MOTOR SPORTS—The 1962 Indy winner, RODGER WARD, set a record in qualifying for the pole position in the Hoosier Hundred at the state fairgrounds in Indianapolis, then won the race in a record 93.545 mph average.
SWIMMING—Scotland's ROBERT McGREGOR, who had set 54 seconds flat as his goal in the 110-yard freestyle, did just that at the International Meet in Blackpool, England to break his three-week-old world record by 1/10 of a second. In the same meet, Britain's STELLA MITCHELL, 16, swam the 220-yard breaststroke in 2:51.4 to clip 3/10 of a second off the old world record.
TENNIS—The U.S. Davis Cup team of MARTY RIESSEN, 21, and DENNIS RALSTON, 21, won the first two singles matches and the doubles without dropping a set to defeat Venezuela in the American Zone finals. Ralston and Arthur Ashe, substituting for Riessen, also swept the last two singles matches for a 5-0 shutout.
Chuck McKinley, 22, wore out Ham Richardson, 30, in the finals of the Colonial National Invitation tournament in Fort Worth to take the singles title 6-3, 3-6, 10-8. Richardson had surprised everyone with an upset win over national champion Rafael Osuna in the semifinals.
WEIGHT LIFTING—In an impressive display of muscle-flexing, the U.S.S.R. took three gold, one silver and two bronze medals to win the team title at the World Championships in Stockholm, Sweden. Hungary and Poland followed the Russians, while the U.S. finished far behind in fourth place with only two silver medal winners. World records were set by Hungary's Gyozo Veres, who successfully defended his light heavyweight title: Poland's Marian Zielinski, who upset 1962 champion Viktor Kaplunov of Russia with a record total of 920 pounds in the lightweight class; and Russia's Yuri Vlasov, a 270-pound engineer, who broke two heavyweight marks during the competition and, immediately after the meet, broke them again as he lifted 468 pounds and totaled 1,234 pounds.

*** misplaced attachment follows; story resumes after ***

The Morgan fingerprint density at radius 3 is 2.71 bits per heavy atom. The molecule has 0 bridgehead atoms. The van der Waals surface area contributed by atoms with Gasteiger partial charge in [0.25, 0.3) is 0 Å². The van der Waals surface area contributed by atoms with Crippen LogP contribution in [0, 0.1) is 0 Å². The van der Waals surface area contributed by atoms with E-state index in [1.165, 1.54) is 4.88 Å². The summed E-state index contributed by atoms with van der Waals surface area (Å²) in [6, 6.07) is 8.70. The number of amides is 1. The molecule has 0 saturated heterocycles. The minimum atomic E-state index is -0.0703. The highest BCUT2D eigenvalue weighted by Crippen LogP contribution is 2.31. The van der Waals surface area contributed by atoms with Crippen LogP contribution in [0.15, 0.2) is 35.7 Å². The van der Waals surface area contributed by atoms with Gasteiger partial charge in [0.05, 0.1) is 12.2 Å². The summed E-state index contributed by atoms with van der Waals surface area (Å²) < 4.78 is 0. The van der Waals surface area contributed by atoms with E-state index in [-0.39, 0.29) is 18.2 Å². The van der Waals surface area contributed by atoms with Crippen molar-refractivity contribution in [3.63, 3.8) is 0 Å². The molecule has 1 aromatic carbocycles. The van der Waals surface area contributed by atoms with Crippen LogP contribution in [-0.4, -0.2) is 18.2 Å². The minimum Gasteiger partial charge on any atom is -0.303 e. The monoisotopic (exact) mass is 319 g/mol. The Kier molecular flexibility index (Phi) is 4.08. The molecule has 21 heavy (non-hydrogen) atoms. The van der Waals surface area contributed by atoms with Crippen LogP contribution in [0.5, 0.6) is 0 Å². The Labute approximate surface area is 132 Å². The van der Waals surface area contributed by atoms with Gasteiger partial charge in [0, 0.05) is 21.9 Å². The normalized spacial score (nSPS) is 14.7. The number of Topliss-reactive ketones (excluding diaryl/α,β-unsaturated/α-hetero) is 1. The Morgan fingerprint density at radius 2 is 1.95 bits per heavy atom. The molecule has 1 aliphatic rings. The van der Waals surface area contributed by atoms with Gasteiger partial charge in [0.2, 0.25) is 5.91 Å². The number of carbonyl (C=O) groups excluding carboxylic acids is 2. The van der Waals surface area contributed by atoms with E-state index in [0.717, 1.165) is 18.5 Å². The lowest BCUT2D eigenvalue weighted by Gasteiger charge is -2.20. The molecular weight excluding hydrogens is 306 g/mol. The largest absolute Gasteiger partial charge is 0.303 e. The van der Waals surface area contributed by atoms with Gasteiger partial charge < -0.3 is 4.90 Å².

MILEPOSTS—DIED: All-America Halfback WILLIAM MARTIN HESTON, on his 85th birthday in Traverse City, Mich. A fast, powerful runner, who was equally effective through the line or around the ends, Willie Heston played four years (1901-04) at Michigan and scored 93 touchdowns for Coach Fielding Yost's famous "point-a-minute" teams. In his last two seasons he gained first-team All-America honors. After graduation, he coached football at North Carolina A&T and at Drake, practiced law in Detroit and was a prosecuting attorney and a police court judge there before retiring 15 years ago.
DIED: STONE JOHNSON, 23, rookie halfback for the Kansas City Chiefs, of a neck injury received in an AFL exhibition game. While at Grambling College, Johnson equaled the world record (20.5) for the 200-meter dash around a turn, placed fifth in the 1960 Olympics 200-meter final and ran the third leg on the winning U.S. 400-meter relay team, which was later disqualified.